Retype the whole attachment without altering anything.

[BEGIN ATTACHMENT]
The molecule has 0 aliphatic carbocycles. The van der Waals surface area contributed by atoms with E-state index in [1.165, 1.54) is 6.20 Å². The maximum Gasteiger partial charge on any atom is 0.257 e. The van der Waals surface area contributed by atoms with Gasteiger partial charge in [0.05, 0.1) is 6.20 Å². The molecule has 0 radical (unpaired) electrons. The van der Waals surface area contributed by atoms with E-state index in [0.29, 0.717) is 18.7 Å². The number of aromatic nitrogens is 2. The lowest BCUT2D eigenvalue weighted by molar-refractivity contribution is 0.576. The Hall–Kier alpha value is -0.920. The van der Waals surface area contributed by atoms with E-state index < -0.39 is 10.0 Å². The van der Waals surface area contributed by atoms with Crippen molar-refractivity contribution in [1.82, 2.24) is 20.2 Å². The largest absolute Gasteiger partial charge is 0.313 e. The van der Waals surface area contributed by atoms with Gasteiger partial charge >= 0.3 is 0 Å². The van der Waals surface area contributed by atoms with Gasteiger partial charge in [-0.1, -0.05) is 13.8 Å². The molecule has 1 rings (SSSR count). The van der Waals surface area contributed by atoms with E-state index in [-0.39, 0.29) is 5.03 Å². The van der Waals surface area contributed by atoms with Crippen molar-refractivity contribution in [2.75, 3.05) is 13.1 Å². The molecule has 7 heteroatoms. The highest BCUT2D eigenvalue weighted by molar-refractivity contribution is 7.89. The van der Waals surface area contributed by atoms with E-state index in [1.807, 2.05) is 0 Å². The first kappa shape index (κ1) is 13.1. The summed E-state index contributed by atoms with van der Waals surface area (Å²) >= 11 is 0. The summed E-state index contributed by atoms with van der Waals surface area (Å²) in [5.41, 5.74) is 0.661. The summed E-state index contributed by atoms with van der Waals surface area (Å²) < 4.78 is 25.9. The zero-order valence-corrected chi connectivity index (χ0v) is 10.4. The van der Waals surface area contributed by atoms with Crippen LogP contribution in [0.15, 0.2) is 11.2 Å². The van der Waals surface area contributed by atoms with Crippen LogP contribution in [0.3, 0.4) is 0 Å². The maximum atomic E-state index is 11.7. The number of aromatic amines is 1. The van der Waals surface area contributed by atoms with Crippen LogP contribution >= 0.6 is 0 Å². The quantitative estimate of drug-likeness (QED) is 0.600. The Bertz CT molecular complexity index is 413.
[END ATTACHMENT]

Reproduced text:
The molecule has 0 aliphatic carbocycles. The van der Waals surface area contributed by atoms with E-state index in [1.165, 1.54) is 6.20 Å². The maximum Gasteiger partial charge on any atom is 0.257 e. The van der Waals surface area contributed by atoms with Gasteiger partial charge in [0.05, 0.1) is 6.20 Å². The molecule has 0 radical (unpaired) electrons. The van der Waals surface area contributed by atoms with E-state index in [0.29, 0.717) is 18.7 Å². The number of aromatic nitrogens is 2. The lowest BCUT2D eigenvalue weighted by molar-refractivity contribution is 0.576. The Hall–Kier alpha value is -0.920. The van der Waals surface area contributed by atoms with E-state index < -0.39 is 10.0 Å². The van der Waals surface area contributed by atoms with Crippen molar-refractivity contribution in [1.82, 2.24) is 20.2 Å². The largest absolute Gasteiger partial charge is 0.313 e. The van der Waals surface area contributed by atoms with Gasteiger partial charge >= 0.3 is 0 Å². The van der Waals surface area contributed by atoms with Gasteiger partial charge in [-0.1, -0.05) is 13.8 Å². The molecule has 1 rings (SSSR count). The van der Waals surface area contributed by atoms with E-state index in [-0.39, 0.29) is 5.03 Å². The van der Waals surface area contributed by atoms with Crippen molar-refractivity contribution in [2.75, 3.05) is 13.1 Å². The molecule has 7 heteroatoms. The highest BCUT2D eigenvalue weighted by molar-refractivity contribution is 7.89. The van der Waals surface area contributed by atoms with E-state index in [1.807, 2.05) is 0 Å². The first kappa shape index (κ1) is 13.1. The summed E-state index contributed by atoms with van der Waals surface area (Å²) >= 11 is 0. The summed E-state index contributed by atoms with van der Waals surface area (Å²) in [5.41, 5.74) is 0.661. The summed E-state index contributed by atoms with van der Waals surface area (Å²) < 4.78 is 25.9. The zero-order valence-corrected chi connectivity index (χ0v) is 10.4. The van der Waals surface area contributed by atoms with Crippen LogP contribution in [0.15, 0.2) is 11.2 Å². The van der Waals surface area contributed by atoms with Crippen LogP contribution in [0.3, 0.4) is 0 Å². The maximum atomic E-state index is 11.7. The number of aromatic amines is 1. The van der Waals surface area contributed by atoms with Crippen LogP contribution >= 0.6 is 0 Å². The quantitative estimate of drug-likeness (QED) is 0.600. The Bertz CT molecular complexity index is 413.